Got Surveys? Recommendations from the Trenches

CherriesQualitative analysis is very important, especially in our world where we Web Analysts lean perhaps a bit too much towards clickstream data as the source of almost all reporting and analysis.

In my post on importance of Qualitative data it was discussed why understanding the Why was critical (if you have not read that post it has foundational material that you might read before reading this one, please click here).

When you think Usability perhaps the thought of Lab Usability Testing comes to mind. Or maybe Follow Me Homes or Eye Tracking or other fancier methodologies come to mind. I am sure Surveys don’t, and but surveys, done right, can be a powerful method of gleaning key learnings and a great complement to other traditional Usability methodologies.

Yet if surveys are great at collecting qualitative data their impact on decision making is usually sub optimal. My hope in this post is to cover lessons learned over the course of a few years, lessons that might help you in your quest in moving from a survey monkey to a survey homo sapien (as most of you know survey monkey is a product and this reference is just tongue in cheek).

My top five recommendations for surveying success :

  1. Partner with an expert: Surveys are extremely easy to do (just buy a $19.95 per month license) and even easier to get wrong. Surveying not a art but a science, well maybe 20% art and 80% science. If possible partner with an outside company that can bring a full complement of expertise to the table. This has two great benefits:
    • You have to do less work, can’t beat that. Seriously though, you don’t have to create questions, you don’t have to master complex computations (often advanced statistics), you can benefit from best practices and all you have to bring to the table is your knowledge of your business.
    • You can stay focussed on value add analysis rather than in distracting and time consuming tactical work.

  2. Benchmark against industry: Perhaps the single biggest reason that survey recommendations are not actioned by senior decision makers is because they don’t have context. We run our survey, we measure questions on a scale of 10 or 100 and we provide a rating. Question: Do you like our website? Answer: 7 out of 10. Now is that great? Does it suck?

    External benchmarks are great because they give context, they shame us (when we are below) or give us joy and pride (when we beat the benchmark) but most of all they drive action.

    The ACSI, which ForeSee Results (see Disclaimers & Disclosures) has licensed from the University of Michigan, is one such benchmark. The American Customer Satisfaction Index measures half of the US economy and its various indices form an awesome global benchmark (available for free at, for example check out this one and see how your industry is doing). You can compare yourself for aggregate Customer Satisfaction but also for future predictive behavior (for example: likelihood to recommend website).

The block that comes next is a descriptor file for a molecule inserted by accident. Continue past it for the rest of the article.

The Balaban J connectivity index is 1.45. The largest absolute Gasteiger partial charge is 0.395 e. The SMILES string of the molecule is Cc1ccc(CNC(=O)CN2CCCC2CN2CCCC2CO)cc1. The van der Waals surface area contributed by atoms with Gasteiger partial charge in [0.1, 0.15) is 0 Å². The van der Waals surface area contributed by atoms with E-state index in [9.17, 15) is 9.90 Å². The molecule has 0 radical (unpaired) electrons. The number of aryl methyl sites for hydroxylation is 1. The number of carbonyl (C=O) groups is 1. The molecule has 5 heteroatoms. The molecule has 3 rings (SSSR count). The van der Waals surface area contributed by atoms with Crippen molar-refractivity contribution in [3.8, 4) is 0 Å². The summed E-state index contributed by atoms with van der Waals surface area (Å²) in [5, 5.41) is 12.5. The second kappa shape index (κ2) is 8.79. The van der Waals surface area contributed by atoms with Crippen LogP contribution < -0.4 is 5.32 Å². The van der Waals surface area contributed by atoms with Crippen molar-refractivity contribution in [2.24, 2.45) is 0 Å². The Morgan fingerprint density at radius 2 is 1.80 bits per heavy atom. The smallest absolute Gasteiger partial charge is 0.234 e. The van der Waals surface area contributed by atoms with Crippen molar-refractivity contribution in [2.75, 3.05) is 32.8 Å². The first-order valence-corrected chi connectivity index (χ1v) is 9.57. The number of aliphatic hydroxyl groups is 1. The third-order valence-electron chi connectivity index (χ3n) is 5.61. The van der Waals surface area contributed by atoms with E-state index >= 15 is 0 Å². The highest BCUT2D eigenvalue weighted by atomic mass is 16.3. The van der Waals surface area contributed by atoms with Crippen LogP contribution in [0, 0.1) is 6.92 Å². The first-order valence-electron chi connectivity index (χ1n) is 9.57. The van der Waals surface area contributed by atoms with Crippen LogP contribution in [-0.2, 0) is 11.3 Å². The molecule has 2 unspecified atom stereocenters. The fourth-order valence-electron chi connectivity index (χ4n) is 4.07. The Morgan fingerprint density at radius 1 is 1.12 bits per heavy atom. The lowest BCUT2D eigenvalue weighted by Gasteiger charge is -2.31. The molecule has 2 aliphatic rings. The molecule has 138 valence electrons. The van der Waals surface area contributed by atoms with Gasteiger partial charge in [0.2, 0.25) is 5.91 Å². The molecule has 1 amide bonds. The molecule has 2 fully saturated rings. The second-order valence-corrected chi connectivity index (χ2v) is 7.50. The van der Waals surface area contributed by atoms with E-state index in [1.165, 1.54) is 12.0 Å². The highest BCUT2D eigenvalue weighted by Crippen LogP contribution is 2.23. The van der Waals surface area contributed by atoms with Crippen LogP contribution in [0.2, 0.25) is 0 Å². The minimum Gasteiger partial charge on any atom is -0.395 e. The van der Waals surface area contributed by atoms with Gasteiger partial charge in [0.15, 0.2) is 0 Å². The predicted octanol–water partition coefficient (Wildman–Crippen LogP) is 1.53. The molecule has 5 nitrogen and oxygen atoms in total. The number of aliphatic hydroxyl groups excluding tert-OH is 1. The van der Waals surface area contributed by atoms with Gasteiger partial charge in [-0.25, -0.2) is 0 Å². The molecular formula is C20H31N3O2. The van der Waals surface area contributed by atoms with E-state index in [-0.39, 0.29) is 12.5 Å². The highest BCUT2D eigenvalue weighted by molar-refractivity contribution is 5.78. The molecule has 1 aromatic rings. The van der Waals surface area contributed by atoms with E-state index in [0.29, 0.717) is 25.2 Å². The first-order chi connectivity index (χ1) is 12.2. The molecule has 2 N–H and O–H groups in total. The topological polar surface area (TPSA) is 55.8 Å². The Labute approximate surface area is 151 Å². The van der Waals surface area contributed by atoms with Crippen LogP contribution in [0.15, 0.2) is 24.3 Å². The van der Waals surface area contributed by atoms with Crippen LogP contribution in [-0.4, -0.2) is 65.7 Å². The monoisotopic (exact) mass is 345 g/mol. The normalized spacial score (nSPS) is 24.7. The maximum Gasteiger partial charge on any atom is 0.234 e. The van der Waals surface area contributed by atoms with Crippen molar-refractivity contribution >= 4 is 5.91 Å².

Another company that is developing its own methodology and benchmarks by industry is iperceptions. They have developed benchmarks for Hospitality, Auto, Media, Financial Services, Retail and B2B. iperceptions also has a great built in slice and dice framework to “play” with data to find insights. I find this latter feature quite innovative.

  3. The real golden insights are in raw VOC: Any good survey consists of most questions that respondents rate on a scale and sometimes a question or two that is open ended. This leads to a proportional amount of attention to be paid during analysis on computing Averages and Medians and Totals. The greatest nuggets of insights are in open ended questions because it is Voice of the Customer speaking directly to you (not cookies and shopper_ids but customers).

    Questions such as: What task were you not able to complete today on our website? If you came to purchase but did not, why not?

    Use the quantitative analysis to find pockets of “customer discontent”, but read the open ended responses to add color to the numbers. Remember your Director’s and VP’s can argue with numbers and brush them aside, but few can ignore the actual words of our customers. Deploy this weapon.

  4. Target survey participants carefully: Randomness is perhaps the most commonly used tactic in inviting customer to take the survey. I, controversially, believe that that is sub-optimal in many cases. When trying to understand what people think I have come to believe that surveying people who have had the chance to engage with the site is optimal. It shows a commitment on their part and we will get better quality answers.

    Look at your clickstream data, find out Average Page Views Per Visitor and then set a trigger, Loyalty Factor if you will, for just under that number. The aim is to capture most survey respondents before an “average” visitor exits. You’ll get some that stay longer, that’s a bonus.